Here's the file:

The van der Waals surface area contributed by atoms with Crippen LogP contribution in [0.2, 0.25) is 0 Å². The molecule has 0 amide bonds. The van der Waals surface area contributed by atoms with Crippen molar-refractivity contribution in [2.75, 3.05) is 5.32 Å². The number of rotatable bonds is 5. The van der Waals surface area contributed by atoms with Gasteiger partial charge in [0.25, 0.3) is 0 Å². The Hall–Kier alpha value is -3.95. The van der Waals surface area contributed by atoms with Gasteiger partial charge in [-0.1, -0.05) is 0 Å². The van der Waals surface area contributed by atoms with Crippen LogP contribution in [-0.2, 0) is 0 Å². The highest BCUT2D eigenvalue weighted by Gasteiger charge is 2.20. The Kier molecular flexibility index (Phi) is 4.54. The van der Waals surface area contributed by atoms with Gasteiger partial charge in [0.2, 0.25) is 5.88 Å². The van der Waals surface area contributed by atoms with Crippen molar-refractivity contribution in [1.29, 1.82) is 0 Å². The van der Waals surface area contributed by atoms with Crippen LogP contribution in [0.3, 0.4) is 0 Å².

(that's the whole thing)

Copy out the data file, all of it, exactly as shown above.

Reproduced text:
The van der Waals surface area contributed by atoms with Crippen LogP contribution in [0.2, 0.25) is 0 Å². The molecule has 0 amide bonds. The van der Waals surface area contributed by atoms with Crippen molar-refractivity contribution in [2.75, 3.05) is 5.32 Å². The number of rotatable bonds is 5. The van der Waals surface area contributed by atoms with Gasteiger partial charge in [0.25, 0.3) is 0 Å². The Hall–Kier alpha value is -3.95. The van der Waals surface area contributed by atoms with Gasteiger partial charge in [-0.1, -0.05) is 0 Å². The van der Waals surface area contributed by atoms with Crippen LogP contribution in [-0.2, 0) is 0 Å². The highest BCUT2D eigenvalue weighted by Gasteiger charge is 2.20. The Kier molecular flexibility index (Phi) is 4.54. The van der Waals surface area contributed by atoms with Gasteiger partial charge in [0.2, 0.25) is 5.88 Å². The van der Waals surface area contributed by atoms with Crippen molar-refractivity contribution in [1.29, 1.82) is 0 Å². The van der Waals surface area contributed by atoms with Crippen LogP contribution in [0.3, 0.4) is 0 Å².